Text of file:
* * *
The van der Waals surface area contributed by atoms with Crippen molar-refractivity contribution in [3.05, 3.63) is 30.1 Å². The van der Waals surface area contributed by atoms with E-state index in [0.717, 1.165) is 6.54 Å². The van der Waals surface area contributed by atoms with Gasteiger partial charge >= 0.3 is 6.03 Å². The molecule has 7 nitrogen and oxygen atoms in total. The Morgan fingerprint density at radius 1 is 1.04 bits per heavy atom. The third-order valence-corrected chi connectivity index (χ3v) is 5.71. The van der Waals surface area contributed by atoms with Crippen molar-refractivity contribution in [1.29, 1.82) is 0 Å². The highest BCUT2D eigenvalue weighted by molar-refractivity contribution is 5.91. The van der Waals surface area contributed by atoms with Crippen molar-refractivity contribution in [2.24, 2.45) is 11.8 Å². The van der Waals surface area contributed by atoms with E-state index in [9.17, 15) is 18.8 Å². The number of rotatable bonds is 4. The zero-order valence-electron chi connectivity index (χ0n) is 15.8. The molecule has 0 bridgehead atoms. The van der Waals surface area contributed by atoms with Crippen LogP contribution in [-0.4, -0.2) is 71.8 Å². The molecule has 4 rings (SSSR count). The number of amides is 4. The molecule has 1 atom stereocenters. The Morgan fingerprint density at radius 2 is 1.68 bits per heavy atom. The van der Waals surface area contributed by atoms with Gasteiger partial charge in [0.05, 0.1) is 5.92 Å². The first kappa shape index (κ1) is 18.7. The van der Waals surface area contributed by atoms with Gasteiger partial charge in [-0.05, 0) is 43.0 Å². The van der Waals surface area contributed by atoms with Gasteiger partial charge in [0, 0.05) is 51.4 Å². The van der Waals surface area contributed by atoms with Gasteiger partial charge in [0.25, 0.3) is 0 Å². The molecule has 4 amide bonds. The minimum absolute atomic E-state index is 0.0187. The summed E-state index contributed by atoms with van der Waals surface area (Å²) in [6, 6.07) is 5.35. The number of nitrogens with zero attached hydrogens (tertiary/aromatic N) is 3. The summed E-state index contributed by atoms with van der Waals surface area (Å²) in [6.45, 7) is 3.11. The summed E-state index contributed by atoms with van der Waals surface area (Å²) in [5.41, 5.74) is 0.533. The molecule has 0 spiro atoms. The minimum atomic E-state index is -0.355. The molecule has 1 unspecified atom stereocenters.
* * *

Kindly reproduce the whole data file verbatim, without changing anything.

The van der Waals surface area contributed by atoms with Crippen molar-refractivity contribution in [3.05, 3.63) is 30.1 Å². The van der Waals surface area contributed by atoms with E-state index in [0.717, 1.165) is 6.54 Å². The van der Waals surface area contributed by atoms with Gasteiger partial charge >= 0.3 is 6.03 Å². The molecule has 7 nitrogen and oxygen atoms in total. The Morgan fingerprint density at radius 1 is 1.04 bits per heavy atom. The third-order valence-corrected chi connectivity index (χ3v) is 5.71. The van der Waals surface area contributed by atoms with Crippen molar-refractivity contribution in [1.29, 1.82) is 0 Å². The highest BCUT2D eigenvalue weighted by molar-refractivity contribution is 5.91. The van der Waals surface area contributed by atoms with Crippen molar-refractivity contribution in [2.24, 2.45) is 11.8 Å². The van der Waals surface area contributed by atoms with E-state index in [9.17, 15) is 18.8 Å². The number of rotatable bonds is 4. The zero-order valence-electron chi connectivity index (χ0n) is 15.8. The molecule has 0 bridgehead atoms. The van der Waals surface area contributed by atoms with Crippen LogP contribution in [-0.4, -0.2) is 71.8 Å². The molecule has 4 rings (SSSR count). The number of amides is 4. The molecule has 1 atom stereocenters. The Morgan fingerprint density at radius 2 is 1.68 bits per heavy atom. The van der Waals surface area contributed by atoms with Gasteiger partial charge in [0.05, 0.1) is 5.92 Å². The first kappa shape index (κ1) is 18.7. The van der Waals surface area contributed by atoms with Gasteiger partial charge in [-0.05, 0) is 43.0 Å². The van der Waals surface area contributed by atoms with Gasteiger partial charge in [0, 0.05) is 51.4 Å². The van der Waals surface area contributed by atoms with Gasteiger partial charge in [0.25, 0.3) is 0 Å². The molecule has 4 amide bonds. The minimum absolute atomic E-state index is 0.0187. The summed E-state index contributed by atoms with van der Waals surface area (Å²) in [6, 6.07) is 5.35. The number of nitrogens with zero attached hydrogens (tertiary/aromatic N) is 3. The summed E-state index contributed by atoms with van der Waals surface area (Å²) in [6.45, 7) is 3.11. The summed E-state index contributed by atoms with van der Waals surface area (Å²) in [5.41, 5.74) is 0.533. The molecule has 0 spiro atoms. The minimum atomic E-state index is -0.355. The molecule has 1 unspecified atom stereocenters.